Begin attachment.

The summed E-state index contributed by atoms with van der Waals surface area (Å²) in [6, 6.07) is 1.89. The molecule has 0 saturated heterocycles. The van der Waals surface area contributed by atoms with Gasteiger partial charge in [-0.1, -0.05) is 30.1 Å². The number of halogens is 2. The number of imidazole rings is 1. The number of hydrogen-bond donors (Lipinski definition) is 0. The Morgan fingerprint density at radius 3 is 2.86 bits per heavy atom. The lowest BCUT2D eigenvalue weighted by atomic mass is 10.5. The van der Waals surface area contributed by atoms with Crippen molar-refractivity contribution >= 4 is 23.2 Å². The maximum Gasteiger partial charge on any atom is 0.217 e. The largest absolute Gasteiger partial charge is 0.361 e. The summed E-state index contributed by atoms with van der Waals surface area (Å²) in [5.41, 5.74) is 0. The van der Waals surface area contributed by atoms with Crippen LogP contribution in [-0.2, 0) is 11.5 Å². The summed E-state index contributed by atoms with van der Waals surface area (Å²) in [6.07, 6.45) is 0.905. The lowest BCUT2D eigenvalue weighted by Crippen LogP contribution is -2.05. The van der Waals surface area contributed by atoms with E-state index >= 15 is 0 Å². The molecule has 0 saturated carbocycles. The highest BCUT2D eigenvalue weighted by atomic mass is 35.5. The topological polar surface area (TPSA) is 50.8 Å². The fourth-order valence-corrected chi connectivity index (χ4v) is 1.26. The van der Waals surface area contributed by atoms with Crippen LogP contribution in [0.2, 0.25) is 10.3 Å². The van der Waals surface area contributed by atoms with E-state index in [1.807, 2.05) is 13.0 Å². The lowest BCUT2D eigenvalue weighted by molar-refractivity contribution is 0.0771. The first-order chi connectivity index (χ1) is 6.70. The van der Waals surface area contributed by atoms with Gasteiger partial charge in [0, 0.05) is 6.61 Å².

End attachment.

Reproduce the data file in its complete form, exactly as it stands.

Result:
The summed E-state index contributed by atoms with van der Waals surface area (Å²) in [6, 6.07) is 1.89. The molecule has 0 saturated heterocycles. The van der Waals surface area contributed by atoms with Gasteiger partial charge in [-0.1, -0.05) is 30.1 Å². The number of halogens is 2. The number of imidazole rings is 1. The number of hydrogen-bond donors (Lipinski definition) is 0. The Morgan fingerprint density at radius 3 is 2.86 bits per heavy atom. The lowest BCUT2D eigenvalue weighted by atomic mass is 10.5. The van der Waals surface area contributed by atoms with Crippen molar-refractivity contribution >= 4 is 23.2 Å². The maximum Gasteiger partial charge on any atom is 0.217 e. The largest absolute Gasteiger partial charge is 0.361 e. The summed E-state index contributed by atoms with van der Waals surface area (Å²) in [5.41, 5.74) is 0. The van der Waals surface area contributed by atoms with Crippen LogP contribution in [-0.2, 0) is 11.5 Å². The summed E-state index contributed by atoms with van der Waals surface area (Å²) in [6.07, 6.45) is 0.905. The lowest BCUT2D eigenvalue weighted by Crippen LogP contribution is -2.05. The van der Waals surface area contributed by atoms with E-state index >= 15 is 0 Å². The molecule has 0 saturated carbocycles. The highest BCUT2D eigenvalue weighted by atomic mass is 35.5. The topological polar surface area (TPSA) is 50.8 Å². The fourth-order valence-corrected chi connectivity index (χ4v) is 1.26. The van der Waals surface area contributed by atoms with Crippen LogP contribution in [0.2, 0.25) is 10.3 Å². The van der Waals surface area contributed by atoms with E-state index in [1.807, 2.05) is 13.0 Å². The lowest BCUT2D eigenvalue weighted by molar-refractivity contribution is 0.0771. The first-order chi connectivity index (χ1) is 6.70. The van der Waals surface area contributed by atoms with Gasteiger partial charge in [0, 0.05) is 6.61 Å².